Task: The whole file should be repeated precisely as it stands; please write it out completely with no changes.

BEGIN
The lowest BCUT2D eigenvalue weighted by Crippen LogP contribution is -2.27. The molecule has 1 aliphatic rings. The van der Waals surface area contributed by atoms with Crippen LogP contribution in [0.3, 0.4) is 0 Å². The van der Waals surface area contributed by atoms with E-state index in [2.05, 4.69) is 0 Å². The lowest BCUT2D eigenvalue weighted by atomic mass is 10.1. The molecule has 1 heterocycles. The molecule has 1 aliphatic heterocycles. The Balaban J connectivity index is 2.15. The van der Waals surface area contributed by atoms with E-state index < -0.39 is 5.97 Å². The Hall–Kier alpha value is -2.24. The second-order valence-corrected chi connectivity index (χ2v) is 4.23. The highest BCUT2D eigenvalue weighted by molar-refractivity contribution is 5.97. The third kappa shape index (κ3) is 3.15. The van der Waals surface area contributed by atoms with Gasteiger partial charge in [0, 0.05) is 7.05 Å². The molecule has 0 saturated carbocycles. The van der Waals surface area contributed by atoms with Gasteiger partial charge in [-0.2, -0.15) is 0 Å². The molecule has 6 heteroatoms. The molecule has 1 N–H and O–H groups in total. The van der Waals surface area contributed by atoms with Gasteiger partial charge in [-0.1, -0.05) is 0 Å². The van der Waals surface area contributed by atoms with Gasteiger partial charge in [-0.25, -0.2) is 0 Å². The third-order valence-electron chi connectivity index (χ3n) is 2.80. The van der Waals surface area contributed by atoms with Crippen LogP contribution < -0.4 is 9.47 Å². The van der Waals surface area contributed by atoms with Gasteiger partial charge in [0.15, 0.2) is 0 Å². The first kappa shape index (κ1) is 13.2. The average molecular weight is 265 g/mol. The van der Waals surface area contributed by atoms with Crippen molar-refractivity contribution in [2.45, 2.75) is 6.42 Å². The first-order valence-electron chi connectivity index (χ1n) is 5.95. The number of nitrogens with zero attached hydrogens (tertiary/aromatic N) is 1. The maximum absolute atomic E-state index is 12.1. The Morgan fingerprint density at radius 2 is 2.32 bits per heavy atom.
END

The lowest BCUT2D eigenvalue weighted by Crippen LogP contribution is -2.27. The molecule has 1 aliphatic rings. The van der Waals surface area contributed by atoms with Crippen LogP contribution in [0.3, 0.4) is 0 Å². The van der Waals surface area contributed by atoms with E-state index in [2.05, 4.69) is 0 Å². The lowest BCUT2D eigenvalue weighted by atomic mass is 10.1. The molecule has 1 heterocycles. The molecule has 1 aliphatic heterocycles. The Balaban J connectivity index is 2.15. The van der Waals surface area contributed by atoms with E-state index < -0.39 is 5.97 Å². The Hall–Kier alpha value is -2.24. The second-order valence-corrected chi connectivity index (χ2v) is 4.23. The highest BCUT2D eigenvalue weighted by molar-refractivity contribution is 5.97. The third kappa shape index (κ3) is 3.15. The van der Waals surface area contributed by atoms with Gasteiger partial charge in [0, 0.05) is 7.05 Å². The molecule has 0 saturated carbocycles. The van der Waals surface area contributed by atoms with Gasteiger partial charge in [-0.2, -0.15) is 0 Å². The molecule has 6 heteroatoms. The molecule has 1 N–H and O–H groups in total. The van der Waals surface area contributed by atoms with Gasteiger partial charge in [-0.1, -0.05) is 0 Å². The van der Waals surface area contributed by atoms with Gasteiger partial charge in [-0.25, -0.2) is 0 Å². The third-order valence-electron chi connectivity index (χ3n) is 2.80. The van der Waals surface area contributed by atoms with Crippen LogP contribution < -0.4 is 9.47 Å². The van der Waals surface area contributed by atoms with Gasteiger partial charge in [0.15, 0.2) is 0 Å². The first kappa shape index (κ1) is 13.2. The average molecular weight is 265 g/mol. The van der Waals surface area contributed by atoms with Crippen molar-refractivity contribution in [2.45, 2.75) is 6.42 Å². The first-order valence-electron chi connectivity index (χ1n) is 5.95. The number of nitrogens with zero attached hydrogens (tertiary/aromatic N) is 1. The maximum absolute atomic E-state index is 12.1. The Morgan fingerprint density at radius 2 is 2.32 bits per heavy atom.